Outcome: KFS Officers together with the local community brought down the fences. The matter is in court.

According to the Constitution of Kenya 2010 schedule 2, 21 forestry functions were devolved to the county governments. This called for Kenya Forest Service and the County Governments to sign Transition Implementation Plans (TIPs), which a framework for transfer of functions.


In order to fully uptake the devolved functions, Counties are required to implement the national policies on forest conservation. As such, there was need for them to formulate policy and institutional framework.


EAWLS supported the process of formulating the Bomet Forest Conservation and Management Bill 2020, which is at the County Assembly awaiting enactment.

Bugoma Forest Reserve, situated in western Uganda, is a tropical natural forest that is rich in biodiversity, including endangered chimpanzees. It is also a water catchment for Lake Albert and a migratory corridor for wildlife. It was gazetted as a forest reserve in 1932 and placed under the management of the National Forestry Authority (NFA). The forest covers a total of 41,144ha.

In August 2016, the Ministry of Lands, Housing and Urban Development issued a title deed for 5,770ha (about 22 square miles) of Bugoma Forest to the Bunyoro-Kitara tribal kingdom who then leased this portion of the forest to Hoima Sugar Ltd for sugarcane cultivation.

On August 14, 2020, Uganda’s National Environment Management Authority (NEMA) issued a certificate of approval to the Hoima Sugar Limited project. 

The NFA severally sued the Bunyoro Kingdom for aiding and abetting the encroachment of Bugoma Forest but lost both cases. The Commissioner of land registration even canceled the title deed issued to the Kingdom in 2016 but the High Court reinstated the document on legal technicalities.

EAWLS joined other civil society organizations in an online campaign dubbed “Save Bugoma Forest”. EAWLS also applied to be enjoined in the Bugoma Court case at the East African Court of Justice as amicus curiae. 

NEMA, following its review of Hoima Sugar Ltd’s activities on the ground in September 2022, ordered the company to take the following actions “to safeguard the environment and avoid any further damage to the environment:”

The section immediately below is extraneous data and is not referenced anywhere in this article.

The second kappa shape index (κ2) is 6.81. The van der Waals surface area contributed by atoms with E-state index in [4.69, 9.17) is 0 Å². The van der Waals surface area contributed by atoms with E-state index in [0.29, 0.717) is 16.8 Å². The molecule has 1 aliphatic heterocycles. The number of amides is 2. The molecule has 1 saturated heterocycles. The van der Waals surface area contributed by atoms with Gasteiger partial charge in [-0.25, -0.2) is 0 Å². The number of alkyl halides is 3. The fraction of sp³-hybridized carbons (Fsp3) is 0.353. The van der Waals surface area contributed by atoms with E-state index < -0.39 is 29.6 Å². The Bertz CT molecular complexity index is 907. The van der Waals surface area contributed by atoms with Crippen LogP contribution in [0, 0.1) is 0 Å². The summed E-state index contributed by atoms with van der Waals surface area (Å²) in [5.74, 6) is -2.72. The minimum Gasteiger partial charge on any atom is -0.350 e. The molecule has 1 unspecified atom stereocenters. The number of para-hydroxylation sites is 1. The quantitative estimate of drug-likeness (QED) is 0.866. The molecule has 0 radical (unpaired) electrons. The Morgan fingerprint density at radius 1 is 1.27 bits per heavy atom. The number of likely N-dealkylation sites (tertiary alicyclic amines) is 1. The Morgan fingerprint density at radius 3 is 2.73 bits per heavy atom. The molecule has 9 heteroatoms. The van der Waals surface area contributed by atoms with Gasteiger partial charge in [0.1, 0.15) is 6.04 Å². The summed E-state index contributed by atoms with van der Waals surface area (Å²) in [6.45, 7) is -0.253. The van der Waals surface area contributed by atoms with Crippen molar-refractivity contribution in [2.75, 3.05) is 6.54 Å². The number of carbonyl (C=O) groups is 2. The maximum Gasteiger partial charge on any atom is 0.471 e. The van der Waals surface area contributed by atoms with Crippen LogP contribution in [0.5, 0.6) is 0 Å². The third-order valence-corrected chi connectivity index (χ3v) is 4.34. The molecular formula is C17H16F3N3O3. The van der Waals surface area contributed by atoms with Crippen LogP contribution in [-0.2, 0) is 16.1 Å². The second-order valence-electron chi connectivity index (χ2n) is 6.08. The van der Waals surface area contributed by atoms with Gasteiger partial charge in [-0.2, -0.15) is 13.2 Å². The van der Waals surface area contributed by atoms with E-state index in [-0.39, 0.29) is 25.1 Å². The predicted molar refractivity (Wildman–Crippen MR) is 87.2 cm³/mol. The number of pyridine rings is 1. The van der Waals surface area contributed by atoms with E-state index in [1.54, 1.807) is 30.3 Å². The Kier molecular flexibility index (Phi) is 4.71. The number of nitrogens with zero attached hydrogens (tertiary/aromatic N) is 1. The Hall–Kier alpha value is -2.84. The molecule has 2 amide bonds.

• – Immediately stop any further deforestation of the natural reserved forest area, eco-tourism area, cultural sites, and land reserved for an urban centre.
  • – No sugar cane should be planted in the natural reserved forest area, ecotourism area, cultural sites area and land reserved for the urban centre. The sugar cane must be restricted to areas permitted in the certificate.
  • – The 312.3ha earlier approved for the urban centre is halted to be kept as a natural forest given the country’s efforts to recover forest cover loss.
  • – Restore all degraded areas of the natural reserved forest area, ecotourism area, cultural sites and land reserved for the urban centre.
  • – Prepare a restoration plan for the degraded areas in consultation with the Forestry Sector Support Department of the Ministry of Water and Environment (FSSD), National Forestry Authority (NFA) and Uganda Wildlife Authority (UWA) and submit the same to this Authority for approval within not more than three months from the date of this order.
  • – Implement the Restoration Plan at the company’s cost with guidance from FSSD, NFA and UWA to the satisfaction of this Authority.

Nairobi National Park was gazetted as Kenya’s first National Park in 1946. The Park is situated 10km south of Nairobi City centre and covers an area of 117 Sq. kilometres. The park is fenced on three sides with only one side left open for the free movement of wildlife in and out of the park. It is rich in biodiversity including over 100 mammalian species and over 400 resident and migratory bird species.

Nairobi National Park is listed as an IBA in danger by Birdlife International. Kenya Wildlife Service developed the parks Management plan 2020-2030 to address key threats including infrastructure development. Part of the park had been hived off to pave way for the construction of the Southern Bypass and Standard Gauge Railway. The park is also experiencing high pressure from urbanisation.

EAWLS participated in the development of the park’s management plan and as such, is a key stakeholder in its implementation. EAWLS raised concerns over the infrastructure development and visitor impact in the park through a letter to the Kenya Wildlife Service. According to EAWLS, the various infrastructure projects proposed through various tenders somewhat was a deviation from plan and as such required scrutiny by stakeholders to ensure minimal impacts on the park’s biodiversity.

EAWLS through the Kenya Forest Working Group (KFWG) received a written complaint from Menengai Community Forest Association claiming that the County Government of Nakuru had intentions of issuing titles for the Nakuru Municipality Block 19 to individuals. This block, according to the CFA, is part of the Menengai Forest. 

The CFA had written a letter in response to the public notice issued by the County Government of Nakuru calling for submissions from the public, institutions and individuals on block 19.

According to the public notice, the County Government of Nakuru with support from the Ministry of Lands and Physical Planning and the National Land Commission (NLC) wanted to authenticate the ownership of this land for purposes of facilitating sustainable management and use of the land.

Owing to the claims by the CFA, EAWLS through KFWG wrote a letter to KFS requesting KFS to move with speed to verify these claims to make sure that any portion of Menengai Forest is not lost during the expected land adjudication process.

As a result, KFS inquired into the matter and confirmed that the said block was part of the Nakuru Municipality forest which is a government forest under the management of the Service. The agency wrote to the County Government of Nakuru and all other relevant stakeholders informing them that this is part of a gazetted forest and should not be excised whatsoever.